Education Reform Debate Roils

The call and response echoed through the state capitol rotunda:  “What do we want? Choice! When do we want it? Now!”  The hundreds of students and supporters spilling into the halls of Harrisburg were there to support Gov. Tom Corbett’s education reform agenda, especially the controversial issue of vouchers.  Highlighting the consequences of failing schools, Corbett told the crowd that half of those committed to Pennsylvania prisons read at a 6th to 8th grade level. 

Tom Corbett

Gov. Tom Corbett headlined a capitol rally for education reform.

SB 1 encompasses three of the four tenets of Corbett’s education reform agenda, including vouchers.  It passed the Senate 27 – 22 last month, and Sen. Anthony Williams (D-Philadelphia) says the heat of Tuesday’s rally must be felt in the House of Representatives.  “If they make a choice not to support Senate Bill 1, we’ll make a choice on Election Day not to support them,” Williams said in his typical fiery fashion. 

Former Governor Ed Rendell has heard the rhetoric coming out of the education reform movement, and he came to the state capitol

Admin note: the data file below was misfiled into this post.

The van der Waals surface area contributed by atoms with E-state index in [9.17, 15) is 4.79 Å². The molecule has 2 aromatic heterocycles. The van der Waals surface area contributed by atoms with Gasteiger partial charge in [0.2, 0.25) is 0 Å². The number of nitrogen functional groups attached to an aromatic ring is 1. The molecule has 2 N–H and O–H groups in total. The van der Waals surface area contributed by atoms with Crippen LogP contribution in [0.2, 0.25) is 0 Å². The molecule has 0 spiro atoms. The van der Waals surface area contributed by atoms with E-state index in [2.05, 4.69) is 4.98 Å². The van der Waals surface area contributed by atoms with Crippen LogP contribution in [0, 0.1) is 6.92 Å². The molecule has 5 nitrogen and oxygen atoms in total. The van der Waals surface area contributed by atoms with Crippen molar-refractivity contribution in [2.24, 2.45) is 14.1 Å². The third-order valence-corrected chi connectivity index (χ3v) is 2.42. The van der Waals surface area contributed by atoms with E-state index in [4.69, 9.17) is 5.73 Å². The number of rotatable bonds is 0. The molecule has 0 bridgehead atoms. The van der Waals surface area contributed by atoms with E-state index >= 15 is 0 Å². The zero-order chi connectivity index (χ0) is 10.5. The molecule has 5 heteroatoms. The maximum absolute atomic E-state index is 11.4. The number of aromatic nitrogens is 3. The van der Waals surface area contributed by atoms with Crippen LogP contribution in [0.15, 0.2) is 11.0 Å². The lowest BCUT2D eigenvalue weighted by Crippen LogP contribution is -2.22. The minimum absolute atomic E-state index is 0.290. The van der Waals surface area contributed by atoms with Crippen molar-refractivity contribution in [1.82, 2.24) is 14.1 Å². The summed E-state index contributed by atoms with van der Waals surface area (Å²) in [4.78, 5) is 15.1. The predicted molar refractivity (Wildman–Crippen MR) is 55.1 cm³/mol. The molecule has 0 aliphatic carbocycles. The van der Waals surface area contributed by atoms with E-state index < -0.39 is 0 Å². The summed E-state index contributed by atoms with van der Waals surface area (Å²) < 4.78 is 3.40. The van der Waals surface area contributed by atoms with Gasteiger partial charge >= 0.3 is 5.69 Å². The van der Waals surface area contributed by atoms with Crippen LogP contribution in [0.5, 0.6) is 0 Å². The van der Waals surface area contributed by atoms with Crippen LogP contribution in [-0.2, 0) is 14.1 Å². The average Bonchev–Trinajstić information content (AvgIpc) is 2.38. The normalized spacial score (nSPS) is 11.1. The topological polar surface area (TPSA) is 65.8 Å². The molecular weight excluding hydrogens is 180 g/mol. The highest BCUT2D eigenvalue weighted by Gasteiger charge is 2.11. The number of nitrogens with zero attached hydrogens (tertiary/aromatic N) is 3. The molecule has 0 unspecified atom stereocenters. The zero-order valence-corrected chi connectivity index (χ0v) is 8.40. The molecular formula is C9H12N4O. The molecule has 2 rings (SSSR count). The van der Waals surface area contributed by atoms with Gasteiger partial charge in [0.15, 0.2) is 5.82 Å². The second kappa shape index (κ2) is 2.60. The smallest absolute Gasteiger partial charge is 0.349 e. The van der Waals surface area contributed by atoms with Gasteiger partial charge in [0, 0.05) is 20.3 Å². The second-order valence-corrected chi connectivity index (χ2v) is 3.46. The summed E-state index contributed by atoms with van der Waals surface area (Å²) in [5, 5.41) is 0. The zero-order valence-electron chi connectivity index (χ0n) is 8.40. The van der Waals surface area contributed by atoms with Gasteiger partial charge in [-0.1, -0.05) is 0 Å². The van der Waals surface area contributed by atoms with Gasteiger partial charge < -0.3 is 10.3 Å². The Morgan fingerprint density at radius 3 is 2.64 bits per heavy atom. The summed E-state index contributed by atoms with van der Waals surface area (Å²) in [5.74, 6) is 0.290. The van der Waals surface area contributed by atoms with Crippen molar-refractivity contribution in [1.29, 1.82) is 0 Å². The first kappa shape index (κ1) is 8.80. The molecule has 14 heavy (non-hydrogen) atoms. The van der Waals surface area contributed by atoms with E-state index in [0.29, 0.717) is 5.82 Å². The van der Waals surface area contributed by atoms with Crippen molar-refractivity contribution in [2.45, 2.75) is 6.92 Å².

Ed Rendell

Democrats like Babette Josephs joined former Governor Ed Rendell to highlight educational improvement.

Tuesday to remind people of the progress Pennsylvania made through his targeted investments in public schools.  “The students in the highest level of achievement on the PSSA test doubled during the eight years that I was governor.  But better still, the students in the lowest category on the PSSA test were cut in half,” Rendell says.  “These are incredible results that didn’t just happen.”

Regardless of what happens in the school vouchers debate, Rendell says state lawmakers should not take one dollar away from public schools, and rebuild the public education funding that he fought for during his two terms in the governor’s office. 

Aethists, School Choice

Holding the sign is PA State Director for American Atheists Ernest Perce V. He protested Tuesday's education reform rally because he opposes the use of public money to fund religious schools.

1 reply
  1. Michael Barber
    Michael Barber says:

    Choice. If you think schools are failing now, take away more money and see what happens. If people want to go to private schools, let them pay for them.

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